‘Joy of Cooking’ Cookbook Coauthor John Becker Shares a Classic Goetta Recipe

He also describes plus the backstory and techniques behind it.

Photograph by Paisley Stone

Fourth-generation Joy of Cooking coauthor John Becker didn’t actually grow up in Cincinnati—but his grandmother, Marion Rombauer Becker, and his father, Ethan Becker, past authors of the cookbook, did. And because home-cooking holy grail Joy is nothing if not comprehensive, the book includes a goetta recipe. It is 100 percent pork, which seems faithful to the forcemeat’s German/agricultural roots, even though many—if not most—contemporary versions also include beef. There are no “parts” (you’ll find delicious hearts and skins in Glier’s), and the cut of choice is either neck bones or ribs, for a make-your-own-stock approach.

As a goetta guy myself (despite not being a native), I had a few more questions for Becker, which he answered via email. He and his wife and coauthor, Megan Scott, have also shared the recipe for you to try at home.

This being the ninth edition of Joy, what was the provenance of the goetta recipe?

Marion added the recipe to Joy in 1963. I’m not sure who/what her source for the recipe was, [but] at that point, she had resided in Newtown for 24 years.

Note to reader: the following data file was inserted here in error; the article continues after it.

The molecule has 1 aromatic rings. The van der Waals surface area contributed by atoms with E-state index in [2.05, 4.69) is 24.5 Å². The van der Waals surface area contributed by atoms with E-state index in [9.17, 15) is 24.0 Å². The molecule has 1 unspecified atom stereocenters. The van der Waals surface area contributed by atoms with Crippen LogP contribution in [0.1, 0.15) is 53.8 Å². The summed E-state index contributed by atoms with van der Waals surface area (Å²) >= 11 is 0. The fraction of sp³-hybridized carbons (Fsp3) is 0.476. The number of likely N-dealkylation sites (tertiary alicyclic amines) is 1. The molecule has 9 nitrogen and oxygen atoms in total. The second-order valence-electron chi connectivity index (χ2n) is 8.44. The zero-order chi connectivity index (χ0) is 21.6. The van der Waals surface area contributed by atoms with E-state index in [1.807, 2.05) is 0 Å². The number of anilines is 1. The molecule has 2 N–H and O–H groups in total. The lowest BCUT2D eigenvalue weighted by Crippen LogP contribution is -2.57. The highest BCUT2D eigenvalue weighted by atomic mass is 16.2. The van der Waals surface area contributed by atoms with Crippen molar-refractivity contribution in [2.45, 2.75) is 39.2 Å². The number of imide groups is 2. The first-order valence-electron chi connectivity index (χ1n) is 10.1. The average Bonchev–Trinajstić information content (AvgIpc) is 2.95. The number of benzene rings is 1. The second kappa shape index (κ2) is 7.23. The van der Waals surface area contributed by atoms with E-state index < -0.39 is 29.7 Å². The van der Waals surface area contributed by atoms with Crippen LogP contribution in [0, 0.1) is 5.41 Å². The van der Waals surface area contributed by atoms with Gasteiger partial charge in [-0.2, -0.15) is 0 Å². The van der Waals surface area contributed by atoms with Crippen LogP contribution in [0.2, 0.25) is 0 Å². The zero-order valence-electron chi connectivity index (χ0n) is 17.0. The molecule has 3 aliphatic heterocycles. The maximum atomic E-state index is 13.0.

Everybody’s personal goetta recipe seems to have a different blend of seasonings. Did you play around with the spice mix at all?

Yes, a bit. According to Ethan, the highest compliment Marion could bestow upon a dish was to call it “delicately flavored.” This shunning of strong seasoning is born out in the original recipe, which calls for “salt, if required” and “1 teaspoon or more of grated onion.” We upped those quantities but opted to keep the spicing the same otherwise.

The recipe in the new edition of the book called for rolled oats, which would have been a pretty unusual twist. But it turned out to be a typo?

Yes, that error was introduced in copyediting. We fixed it for the second printing. [I’m] not exactly sure how “steel-cut” became “rolled” oats, but I think it was made in an effort to standardize ingredients. This in itself was a gargantuan task, as existing recipes had been written by several generations of my family, not to mention the 100-plus contributors who worked on the ’97 edition. I think the confusion may have started with [someone misunderstanding] the oft-used term “pinhead oats.” But I’m fuzzy on the details.

A technique question: What does grating onion do compared to mincing?

I think grating onion is a little underrated. [It’s] rarely called for in recipes, but it produces a really nice combination of juice and unobtrusive bits of flesh…a “slurry.” I use it all the time for marinades. I think it saves time when you’re not planning on browning onion and are adding it to a liquid, braise, or goetta-like mixture. For latkes, there is an added advantage: Grating releases juices, which can then be drained off or squeezed out in a towel.

As a Philadelphia native who has also lived in Cincinnati, I was curious about the fact that the book’s recipe is paired with scrapple, which is not really the same thing, if obviously in the same pork/grain genre.